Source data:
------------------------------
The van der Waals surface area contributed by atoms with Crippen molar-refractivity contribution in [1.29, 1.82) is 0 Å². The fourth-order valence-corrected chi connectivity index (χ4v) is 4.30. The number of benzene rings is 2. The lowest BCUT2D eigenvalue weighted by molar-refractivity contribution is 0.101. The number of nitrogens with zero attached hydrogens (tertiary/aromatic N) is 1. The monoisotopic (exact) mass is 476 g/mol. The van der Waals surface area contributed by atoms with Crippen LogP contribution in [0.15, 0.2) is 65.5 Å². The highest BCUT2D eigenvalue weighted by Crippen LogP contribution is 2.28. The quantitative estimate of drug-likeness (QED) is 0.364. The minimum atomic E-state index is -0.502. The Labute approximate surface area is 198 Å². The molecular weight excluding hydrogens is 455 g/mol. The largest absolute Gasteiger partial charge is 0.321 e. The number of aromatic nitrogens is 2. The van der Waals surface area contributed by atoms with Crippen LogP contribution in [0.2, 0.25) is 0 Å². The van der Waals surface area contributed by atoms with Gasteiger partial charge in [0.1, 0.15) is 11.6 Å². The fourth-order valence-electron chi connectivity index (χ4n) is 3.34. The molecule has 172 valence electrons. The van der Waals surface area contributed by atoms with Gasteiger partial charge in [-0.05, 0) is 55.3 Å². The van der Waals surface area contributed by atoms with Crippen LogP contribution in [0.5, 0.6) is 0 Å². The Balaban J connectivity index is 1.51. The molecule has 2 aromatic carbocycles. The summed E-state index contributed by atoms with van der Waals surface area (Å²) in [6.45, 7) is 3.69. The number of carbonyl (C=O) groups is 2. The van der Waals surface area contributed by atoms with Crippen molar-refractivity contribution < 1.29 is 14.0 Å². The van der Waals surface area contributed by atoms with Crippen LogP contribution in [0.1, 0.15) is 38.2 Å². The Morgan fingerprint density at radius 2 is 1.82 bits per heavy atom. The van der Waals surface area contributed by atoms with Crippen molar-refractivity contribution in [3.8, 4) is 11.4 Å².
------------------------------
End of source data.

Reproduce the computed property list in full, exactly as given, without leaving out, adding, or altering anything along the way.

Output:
The van der Waals surface area contributed by atoms with Crippen molar-refractivity contribution in [1.29, 1.82) is 0 Å². The fourth-order valence-corrected chi connectivity index (χ4v) is 4.30. The number of benzene rings is 2. The lowest BCUT2D eigenvalue weighted by molar-refractivity contribution is 0.101. The number of nitrogens with zero attached hydrogens (tertiary/aromatic N) is 1. The monoisotopic (exact) mass is 476 g/mol. The van der Waals surface area contributed by atoms with Crippen LogP contribution in [0.15, 0.2) is 65.5 Å². The highest BCUT2D eigenvalue weighted by Crippen LogP contribution is 2.28. The quantitative estimate of drug-likeness (QED) is 0.364. The minimum atomic E-state index is -0.502. The Labute approximate surface area is 198 Å². The molecular weight excluding hydrogens is 455 g/mol. The largest absolute Gasteiger partial charge is 0.321 e. The number of aromatic nitrogens is 2. The van der Waals surface area contributed by atoms with Crippen LogP contribution in [0.2, 0.25) is 0 Å². The van der Waals surface area contributed by atoms with Gasteiger partial charge in [0.1, 0.15) is 11.6 Å². The fourth-order valence-electron chi connectivity index (χ4n) is 3.34. The molecule has 172 valence electrons. The van der Waals surface area contributed by atoms with Gasteiger partial charge in [-0.05, 0) is 55.3 Å². The van der Waals surface area contributed by atoms with Crippen LogP contribution in [0.5, 0.6) is 0 Å². The Balaban J connectivity index is 1.51. The molecule has 2 aromatic carbocycles. The summed E-state index contributed by atoms with van der Waals surface area (Å²) in [6.45, 7) is 3.69. The number of carbonyl (C=O) groups is 2. The van der Waals surface area contributed by atoms with Crippen molar-refractivity contribution < 1.29 is 14.0 Å². The van der Waals surface area contributed by atoms with Crippen LogP contribution in [0.1, 0.15) is 38.2 Å². The Morgan fingerprint density at radius 2 is 1.82 bits per heavy atom. The van der Waals surface area contributed by atoms with Crippen molar-refractivity contribution in [3.8, 4) is 11.4 Å².